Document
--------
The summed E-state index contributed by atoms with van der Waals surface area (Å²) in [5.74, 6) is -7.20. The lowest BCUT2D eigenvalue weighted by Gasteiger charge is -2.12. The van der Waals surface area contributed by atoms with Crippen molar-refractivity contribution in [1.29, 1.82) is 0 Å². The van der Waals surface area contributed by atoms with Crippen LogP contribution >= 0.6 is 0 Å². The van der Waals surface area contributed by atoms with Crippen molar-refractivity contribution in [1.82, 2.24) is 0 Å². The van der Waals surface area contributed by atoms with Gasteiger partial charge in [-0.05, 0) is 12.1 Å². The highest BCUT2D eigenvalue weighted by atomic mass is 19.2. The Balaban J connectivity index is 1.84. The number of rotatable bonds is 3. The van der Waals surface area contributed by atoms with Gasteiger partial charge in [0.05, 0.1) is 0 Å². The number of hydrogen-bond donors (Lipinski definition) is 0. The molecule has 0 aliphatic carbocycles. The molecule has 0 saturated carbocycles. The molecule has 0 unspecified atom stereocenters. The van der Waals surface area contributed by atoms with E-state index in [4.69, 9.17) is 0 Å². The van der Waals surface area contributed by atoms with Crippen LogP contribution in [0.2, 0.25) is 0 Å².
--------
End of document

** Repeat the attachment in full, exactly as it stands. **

The summed E-state index contributed by atoms with van der Waals surface area (Å²) in [5.74, 6) is -7.20. The lowest BCUT2D eigenvalue weighted by Gasteiger charge is -2.12. The van der Waals surface area contributed by atoms with Crippen molar-refractivity contribution in [1.29, 1.82) is 0 Å². The van der Waals surface area contributed by atoms with Crippen LogP contribution >= 0.6 is 0 Å². The van der Waals surface area contributed by atoms with Crippen molar-refractivity contribution in [1.82, 2.24) is 0 Å². The van der Waals surface area contributed by atoms with Gasteiger partial charge in [-0.05, 0) is 12.1 Å². The highest BCUT2D eigenvalue weighted by atomic mass is 19.2. The Balaban J connectivity index is 1.84. The number of rotatable bonds is 3. The van der Waals surface area contributed by atoms with Gasteiger partial charge in [0.05, 0.1) is 0 Å². The number of hydrogen-bond donors (Lipinski definition) is 0. The molecule has 0 aliphatic carbocycles. The molecule has 0 saturated carbocycles. The molecule has 0 unspecified atom stereocenters. The van der Waals surface area contributed by atoms with E-state index in [4.69, 9.17) is 0 Å². The van der Waals surface area contributed by atoms with Crippen LogP contribution in [0.2, 0.25) is 0 Å².